Bounce rate is a measure of the proportion of users that have not engaged with your site, so it can be a useful starting point for assessing the quality of your site and the strength of your marketing funnel.

  • A high bounce rate may indicate that more visitors are coming to your site and turning away before interacting with your content.

  • A low bounce rate means that visitors who reach your site are more engaged and tend to click on something else before leaving. 


A high bounce rate can tell you that visitors are not interested or not able to access your content or complete transactions. So, some SEOs see bounce rate as a potential signal of a need for conversion rate optimization (CRO). Taking note of bounce rate in conjunction with conversion rates may help you to determine if your site is performing well. If both are poor, then it is important to evaluate what might be causing this downturn.


Bounce rate can also tell you something about your targeting and advertising. Visitors might leave your site quickly if they came for something different than what you’re actually giving them. This could happen if you are misrepresenting your product, targeting a mismatched audience, or not researching keywords properly.


Is bounce rate a Google ranking factor?

SEO experts will tell you that the question of whether bounce rate is a Google “ranking factor” or not comes up frequently from clients (or others) who are learning SEO. To be clear, bounce rate is not a Google Search ranking factor.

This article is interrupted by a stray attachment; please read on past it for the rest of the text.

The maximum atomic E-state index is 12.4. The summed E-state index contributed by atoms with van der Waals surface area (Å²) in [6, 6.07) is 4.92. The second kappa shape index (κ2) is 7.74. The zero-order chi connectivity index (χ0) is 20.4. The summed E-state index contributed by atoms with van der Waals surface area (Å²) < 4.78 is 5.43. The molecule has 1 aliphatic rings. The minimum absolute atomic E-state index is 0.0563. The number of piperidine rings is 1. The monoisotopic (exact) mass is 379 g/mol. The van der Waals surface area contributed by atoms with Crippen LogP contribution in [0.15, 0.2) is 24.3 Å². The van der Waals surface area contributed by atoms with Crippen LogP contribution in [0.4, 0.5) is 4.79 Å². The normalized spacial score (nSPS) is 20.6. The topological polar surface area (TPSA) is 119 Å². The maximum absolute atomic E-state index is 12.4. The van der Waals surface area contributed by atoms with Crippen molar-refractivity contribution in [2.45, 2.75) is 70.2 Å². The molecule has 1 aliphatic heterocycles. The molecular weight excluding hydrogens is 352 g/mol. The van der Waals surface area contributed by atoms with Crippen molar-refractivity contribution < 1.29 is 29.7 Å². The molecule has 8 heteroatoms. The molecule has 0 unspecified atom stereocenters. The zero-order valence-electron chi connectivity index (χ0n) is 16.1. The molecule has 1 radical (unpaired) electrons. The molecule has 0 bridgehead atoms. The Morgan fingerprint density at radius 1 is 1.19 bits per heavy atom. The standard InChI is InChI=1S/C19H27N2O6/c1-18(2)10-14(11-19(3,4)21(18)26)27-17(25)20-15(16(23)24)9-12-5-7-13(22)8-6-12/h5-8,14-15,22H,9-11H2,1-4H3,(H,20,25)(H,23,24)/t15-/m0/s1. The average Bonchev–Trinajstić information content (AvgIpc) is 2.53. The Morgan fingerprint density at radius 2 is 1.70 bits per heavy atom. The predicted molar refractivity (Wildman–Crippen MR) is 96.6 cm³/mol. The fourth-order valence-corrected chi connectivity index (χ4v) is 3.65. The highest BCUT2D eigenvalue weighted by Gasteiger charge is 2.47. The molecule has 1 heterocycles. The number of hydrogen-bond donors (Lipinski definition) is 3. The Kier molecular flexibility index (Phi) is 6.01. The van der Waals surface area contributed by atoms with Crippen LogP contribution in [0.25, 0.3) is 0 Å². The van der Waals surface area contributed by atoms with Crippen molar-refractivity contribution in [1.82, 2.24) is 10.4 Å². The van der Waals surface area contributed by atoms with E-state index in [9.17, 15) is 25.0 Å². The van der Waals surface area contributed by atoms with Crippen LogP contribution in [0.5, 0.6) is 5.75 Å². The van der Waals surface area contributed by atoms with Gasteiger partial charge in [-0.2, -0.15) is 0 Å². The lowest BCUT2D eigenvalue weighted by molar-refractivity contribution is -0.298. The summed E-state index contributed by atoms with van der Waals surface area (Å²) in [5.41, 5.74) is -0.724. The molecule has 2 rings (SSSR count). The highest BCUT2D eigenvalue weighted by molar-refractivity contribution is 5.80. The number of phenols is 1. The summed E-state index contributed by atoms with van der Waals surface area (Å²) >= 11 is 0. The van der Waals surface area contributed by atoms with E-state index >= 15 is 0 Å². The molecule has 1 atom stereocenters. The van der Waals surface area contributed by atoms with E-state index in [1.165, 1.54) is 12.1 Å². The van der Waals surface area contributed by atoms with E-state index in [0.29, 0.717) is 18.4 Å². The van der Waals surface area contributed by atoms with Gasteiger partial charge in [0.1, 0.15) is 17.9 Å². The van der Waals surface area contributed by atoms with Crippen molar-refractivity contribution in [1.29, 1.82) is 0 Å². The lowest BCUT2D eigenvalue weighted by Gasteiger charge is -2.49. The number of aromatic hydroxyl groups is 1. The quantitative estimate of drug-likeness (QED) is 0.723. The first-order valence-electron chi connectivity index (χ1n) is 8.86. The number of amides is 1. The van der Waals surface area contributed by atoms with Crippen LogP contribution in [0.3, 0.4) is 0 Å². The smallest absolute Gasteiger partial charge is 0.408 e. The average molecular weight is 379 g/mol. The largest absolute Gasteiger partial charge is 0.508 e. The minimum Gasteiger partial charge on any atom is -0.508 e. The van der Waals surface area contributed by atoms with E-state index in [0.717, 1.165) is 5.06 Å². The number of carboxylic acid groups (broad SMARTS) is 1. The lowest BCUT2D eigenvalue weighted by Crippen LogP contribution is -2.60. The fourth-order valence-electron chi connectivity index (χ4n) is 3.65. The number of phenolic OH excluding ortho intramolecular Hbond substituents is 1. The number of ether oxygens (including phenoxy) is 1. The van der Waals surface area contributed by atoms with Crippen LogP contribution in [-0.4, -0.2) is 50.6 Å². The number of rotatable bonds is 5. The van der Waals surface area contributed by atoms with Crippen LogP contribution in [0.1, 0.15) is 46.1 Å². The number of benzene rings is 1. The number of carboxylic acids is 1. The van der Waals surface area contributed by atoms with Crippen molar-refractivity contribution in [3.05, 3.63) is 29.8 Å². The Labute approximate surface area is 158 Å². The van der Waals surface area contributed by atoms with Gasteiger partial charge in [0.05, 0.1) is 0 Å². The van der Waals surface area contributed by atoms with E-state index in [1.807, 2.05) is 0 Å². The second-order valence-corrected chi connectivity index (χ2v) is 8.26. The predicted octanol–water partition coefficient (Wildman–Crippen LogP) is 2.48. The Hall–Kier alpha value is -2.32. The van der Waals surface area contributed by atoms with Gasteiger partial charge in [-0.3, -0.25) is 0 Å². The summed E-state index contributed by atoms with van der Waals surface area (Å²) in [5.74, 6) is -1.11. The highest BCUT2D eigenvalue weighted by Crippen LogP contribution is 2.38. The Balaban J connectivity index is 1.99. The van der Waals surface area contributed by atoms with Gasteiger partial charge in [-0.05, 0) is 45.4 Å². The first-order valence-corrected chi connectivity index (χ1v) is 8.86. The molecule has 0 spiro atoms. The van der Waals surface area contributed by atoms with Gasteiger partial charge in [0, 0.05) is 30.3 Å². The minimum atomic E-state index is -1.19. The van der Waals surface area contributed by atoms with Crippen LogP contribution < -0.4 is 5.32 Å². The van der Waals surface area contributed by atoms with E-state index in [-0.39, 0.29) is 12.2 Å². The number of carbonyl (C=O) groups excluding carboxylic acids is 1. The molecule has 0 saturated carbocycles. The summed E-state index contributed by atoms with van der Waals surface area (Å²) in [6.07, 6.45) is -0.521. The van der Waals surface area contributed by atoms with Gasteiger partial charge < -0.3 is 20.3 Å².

During a session of Webmaster Central office hours in 2022, John Mueller, senior search analyst at Google, addressed the misconception saying, “I think there’s a bit of misconception here that we’re looking at things like the analytics bounce rate when it comes to ranking websites, and that’s definitely not the case.” 


So with regard to SEO, you can use bounce rate to assess how engaged users are with your content or page layout, but you should not expect bounce rate optimizations to have an immediate impact on page rankings.


What is a good bounce rate?

Understanding whether your current bounce rate is good or bad (in comparison to industry benchmarks) can be tricky because “bounce rate” measures two different user behaviors in GA4 and in its predecessor UA.